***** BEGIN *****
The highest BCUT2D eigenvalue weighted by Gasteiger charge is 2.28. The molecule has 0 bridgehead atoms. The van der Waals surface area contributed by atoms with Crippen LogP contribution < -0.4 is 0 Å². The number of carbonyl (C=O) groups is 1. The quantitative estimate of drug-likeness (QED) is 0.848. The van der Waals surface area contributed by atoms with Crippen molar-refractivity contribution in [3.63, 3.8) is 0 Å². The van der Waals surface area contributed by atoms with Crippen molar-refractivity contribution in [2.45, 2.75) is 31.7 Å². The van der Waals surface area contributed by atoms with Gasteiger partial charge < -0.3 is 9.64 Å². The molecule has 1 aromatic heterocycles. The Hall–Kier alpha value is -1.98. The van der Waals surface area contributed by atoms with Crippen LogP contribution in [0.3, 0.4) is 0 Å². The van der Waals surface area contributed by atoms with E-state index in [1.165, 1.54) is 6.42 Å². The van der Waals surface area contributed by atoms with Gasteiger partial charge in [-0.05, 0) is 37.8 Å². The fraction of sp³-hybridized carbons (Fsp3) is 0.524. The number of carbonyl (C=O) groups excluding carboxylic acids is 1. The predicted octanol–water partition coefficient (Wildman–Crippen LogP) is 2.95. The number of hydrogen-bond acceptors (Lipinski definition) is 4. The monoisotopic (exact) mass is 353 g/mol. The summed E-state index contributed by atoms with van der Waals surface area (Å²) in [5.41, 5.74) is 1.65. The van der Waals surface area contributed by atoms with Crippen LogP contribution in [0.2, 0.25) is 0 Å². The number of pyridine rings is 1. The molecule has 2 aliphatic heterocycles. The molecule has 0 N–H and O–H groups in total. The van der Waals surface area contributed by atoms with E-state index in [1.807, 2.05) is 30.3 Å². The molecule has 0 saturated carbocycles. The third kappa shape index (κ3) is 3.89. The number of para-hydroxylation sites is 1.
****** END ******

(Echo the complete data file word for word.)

The highest BCUT2D eigenvalue weighted by Gasteiger charge is 2.28. The molecule has 0 bridgehead atoms. The van der Waals surface area contributed by atoms with Crippen LogP contribution < -0.4 is 0 Å². The number of carbonyl (C=O) groups is 1. The quantitative estimate of drug-likeness (QED) is 0.848. The van der Waals surface area contributed by atoms with Crippen molar-refractivity contribution in [3.63, 3.8) is 0 Å². The van der Waals surface area contributed by atoms with Crippen molar-refractivity contribution in [2.45, 2.75) is 31.7 Å². The van der Waals surface area contributed by atoms with Gasteiger partial charge < -0.3 is 9.64 Å². The molecule has 1 aromatic heterocycles. The Hall–Kier alpha value is -1.98. The van der Waals surface area contributed by atoms with Crippen LogP contribution in [0.3, 0.4) is 0 Å². The van der Waals surface area contributed by atoms with E-state index in [1.165, 1.54) is 6.42 Å². The van der Waals surface area contributed by atoms with Gasteiger partial charge in [-0.05, 0) is 37.8 Å². The fraction of sp³-hybridized carbons (Fsp3) is 0.524. The number of carbonyl (C=O) groups excluding carboxylic acids is 1. The predicted octanol–water partition coefficient (Wildman–Crippen LogP) is 2.95. The number of hydrogen-bond acceptors (Lipinski definition) is 4. The monoisotopic (exact) mass is 353 g/mol. The summed E-state index contributed by atoms with van der Waals surface area (Å²) in [5.41, 5.74) is 1.65. The van der Waals surface area contributed by atoms with Crippen LogP contribution in [0.2, 0.25) is 0 Å². The number of pyridine rings is 1. The molecule has 2 aliphatic heterocycles. The molecule has 0 N–H and O–H groups in total. The van der Waals surface area contributed by atoms with E-state index in [1.807, 2.05) is 30.3 Å². The molecule has 0 saturated carbocycles. The third kappa shape index (κ3) is 3.89. The number of para-hydroxylation sites is 1.